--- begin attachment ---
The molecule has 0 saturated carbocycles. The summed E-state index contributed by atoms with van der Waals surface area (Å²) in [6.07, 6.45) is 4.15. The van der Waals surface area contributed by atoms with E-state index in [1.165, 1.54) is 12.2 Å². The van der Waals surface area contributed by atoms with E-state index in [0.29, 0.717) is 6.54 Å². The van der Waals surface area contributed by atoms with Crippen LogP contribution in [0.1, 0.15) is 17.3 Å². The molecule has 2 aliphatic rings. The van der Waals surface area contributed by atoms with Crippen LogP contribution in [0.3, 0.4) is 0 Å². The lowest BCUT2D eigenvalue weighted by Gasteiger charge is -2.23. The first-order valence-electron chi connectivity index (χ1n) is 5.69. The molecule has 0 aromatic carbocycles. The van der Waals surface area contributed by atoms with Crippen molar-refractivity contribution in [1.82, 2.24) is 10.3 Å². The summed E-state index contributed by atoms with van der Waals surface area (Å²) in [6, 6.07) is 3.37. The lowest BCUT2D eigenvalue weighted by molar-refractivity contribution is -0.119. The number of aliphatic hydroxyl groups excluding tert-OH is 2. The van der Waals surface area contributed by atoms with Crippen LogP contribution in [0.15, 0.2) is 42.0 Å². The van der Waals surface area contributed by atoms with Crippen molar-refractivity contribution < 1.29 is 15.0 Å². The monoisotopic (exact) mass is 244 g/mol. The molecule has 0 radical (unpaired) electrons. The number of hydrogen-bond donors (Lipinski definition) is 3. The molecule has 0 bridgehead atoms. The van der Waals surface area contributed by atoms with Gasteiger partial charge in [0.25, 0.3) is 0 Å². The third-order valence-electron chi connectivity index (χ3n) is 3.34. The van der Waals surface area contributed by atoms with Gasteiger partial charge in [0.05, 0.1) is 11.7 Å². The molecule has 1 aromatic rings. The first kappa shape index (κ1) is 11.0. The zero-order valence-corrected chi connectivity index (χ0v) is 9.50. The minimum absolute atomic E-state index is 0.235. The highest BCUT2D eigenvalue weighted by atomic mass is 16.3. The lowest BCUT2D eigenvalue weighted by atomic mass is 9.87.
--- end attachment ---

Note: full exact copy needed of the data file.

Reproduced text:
The molecule has 0 saturated carbocycles. The summed E-state index contributed by atoms with van der Waals surface area (Å²) in [6.07, 6.45) is 4.15. The van der Waals surface area contributed by atoms with E-state index in [1.165, 1.54) is 12.2 Å². The van der Waals surface area contributed by atoms with E-state index in [0.29, 0.717) is 6.54 Å². The van der Waals surface area contributed by atoms with Crippen LogP contribution in [0.1, 0.15) is 17.3 Å². The molecule has 2 aliphatic rings. The van der Waals surface area contributed by atoms with Crippen LogP contribution in [0.3, 0.4) is 0 Å². The lowest BCUT2D eigenvalue weighted by Gasteiger charge is -2.23. The first-order valence-electron chi connectivity index (χ1n) is 5.69. The molecule has 0 aromatic carbocycles. The van der Waals surface area contributed by atoms with Crippen molar-refractivity contribution in [1.82, 2.24) is 10.3 Å². The summed E-state index contributed by atoms with van der Waals surface area (Å²) in [6, 6.07) is 3.37. The lowest BCUT2D eigenvalue weighted by molar-refractivity contribution is -0.119. The number of aliphatic hydroxyl groups excluding tert-OH is 2. The van der Waals surface area contributed by atoms with Crippen LogP contribution in [0.15, 0.2) is 42.0 Å². The van der Waals surface area contributed by atoms with Crippen molar-refractivity contribution < 1.29 is 15.0 Å². The monoisotopic (exact) mass is 244 g/mol. The molecule has 0 radical (unpaired) electrons. The number of hydrogen-bond donors (Lipinski definition) is 3. The molecule has 0 bridgehead atoms. The van der Waals surface area contributed by atoms with Gasteiger partial charge in [0.25, 0.3) is 0 Å². The third-order valence-electron chi connectivity index (χ3n) is 3.34. The van der Waals surface area contributed by atoms with Gasteiger partial charge in [0.05, 0.1) is 11.7 Å². The molecule has 1 aromatic rings. The first kappa shape index (κ1) is 11.0. The zero-order valence-corrected chi connectivity index (χ0v) is 9.50. The minimum absolute atomic E-state index is 0.235. The highest BCUT2D eigenvalue weighted by atomic mass is 16.3. The lowest BCUT2D eigenvalue weighted by atomic mass is 9.87.